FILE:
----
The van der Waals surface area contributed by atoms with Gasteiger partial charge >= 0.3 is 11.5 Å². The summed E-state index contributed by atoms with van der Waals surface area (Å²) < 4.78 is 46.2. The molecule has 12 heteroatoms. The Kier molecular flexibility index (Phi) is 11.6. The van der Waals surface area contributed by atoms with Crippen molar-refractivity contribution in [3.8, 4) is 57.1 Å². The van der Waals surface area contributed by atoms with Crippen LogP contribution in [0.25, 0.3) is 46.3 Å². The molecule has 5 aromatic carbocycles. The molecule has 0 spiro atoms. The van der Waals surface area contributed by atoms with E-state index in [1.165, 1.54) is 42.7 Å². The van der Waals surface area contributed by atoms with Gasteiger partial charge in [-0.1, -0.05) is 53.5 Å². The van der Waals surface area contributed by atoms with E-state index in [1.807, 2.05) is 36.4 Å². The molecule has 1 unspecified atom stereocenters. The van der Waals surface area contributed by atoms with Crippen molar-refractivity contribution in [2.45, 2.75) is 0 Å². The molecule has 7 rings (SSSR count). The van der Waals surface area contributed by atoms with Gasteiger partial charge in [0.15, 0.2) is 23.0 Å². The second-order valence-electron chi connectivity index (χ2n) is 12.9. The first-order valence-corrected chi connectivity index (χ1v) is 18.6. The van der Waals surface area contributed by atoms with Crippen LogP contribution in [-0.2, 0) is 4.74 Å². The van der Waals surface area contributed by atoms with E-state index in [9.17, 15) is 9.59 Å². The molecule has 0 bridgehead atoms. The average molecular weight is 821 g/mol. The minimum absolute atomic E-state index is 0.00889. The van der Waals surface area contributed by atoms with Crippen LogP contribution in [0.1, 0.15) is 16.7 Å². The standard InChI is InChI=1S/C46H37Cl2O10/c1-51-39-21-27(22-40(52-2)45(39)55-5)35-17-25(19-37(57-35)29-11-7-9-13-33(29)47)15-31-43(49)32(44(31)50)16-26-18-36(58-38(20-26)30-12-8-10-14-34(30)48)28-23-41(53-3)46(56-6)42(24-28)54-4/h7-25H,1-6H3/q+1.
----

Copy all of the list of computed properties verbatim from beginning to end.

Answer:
The van der Waals surface area contributed by atoms with Gasteiger partial charge >= 0.3 is 11.5 Å². The summed E-state index contributed by atoms with van der Waals surface area (Å²) < 4.78 is 46.2. The molecule has 12 heteroatoms. The Kier molecular flexibility index (Phi) is 11.6. The van der Waals surface area contributed by atoms with Crippen molar-refractivity contribution in [3.8, 4) is 57.1 Å². The van der Waals surface area contributed by atoms with Crippen LogP contribution in [0.25, 0.3) is 46.3 Å². The molecule has 5 aromatic carbocycles. The molecule has 0 spiro atoms. The van der Waals surface area contributed by atoms with E-state index in [1.165, 1.54) is 42.7 Å². The van der Waals surface area contributed by atoms with Gasteiger partial charge in [-0.1, -0.05) is 53.5 Å². The van der Waals surface area contributed by atoms with E-state index in [1.807, 2.05) is 36.4 Å². The molecule has 1 unspecified atom stereocenters. The van der Waals surface area contributed by atoms with Crippen molar-refractivity contribution in [2.45, 2.75) is 0 Å². The molecule has 7 rings (SSSR count). The van der Waals surface area contributed by atoms with Gasteiger partial charge in [0.15, 0.2) is 23.0 Å². The second-order valence-electron chi connectivity index (χ2n) is 12.9. The first-order valence-corrected chi connectivity index (χ1v) is 18.6. The van der Waals surface area contributed by atoms with Crippen LogP contribution in [-0.2, 0) is 4.74 Å². The van der Waals surface area contributed by atoms with E-state index in [9.17, 15) is 9.59 Å². The molecule has 0 bridgehead atoms. The average molecular weight is 821 g/mol. The minimum absolute atomic E-state index is 0.00889. The van der Waals surface area contributed by atoms with Crippen LogP contribution in [0.1, 0.15) is 16.7 Å². The standard InChI is InChI=1S/C46H37Cl2O10/c1-51-39-21-27(22-40(52-2)45(39)55-5)35-17-25(19-37(57-35)29-11-7-9-13-33(29)47)15-31-43(49)32(44(31)50)16-26-18-36(58-38(20-26)30-12-8-10-14-34(30)48)28-23-41(53-3)46(56-6)42(24-28)54-4/h7-25H,1-6H3/q+1.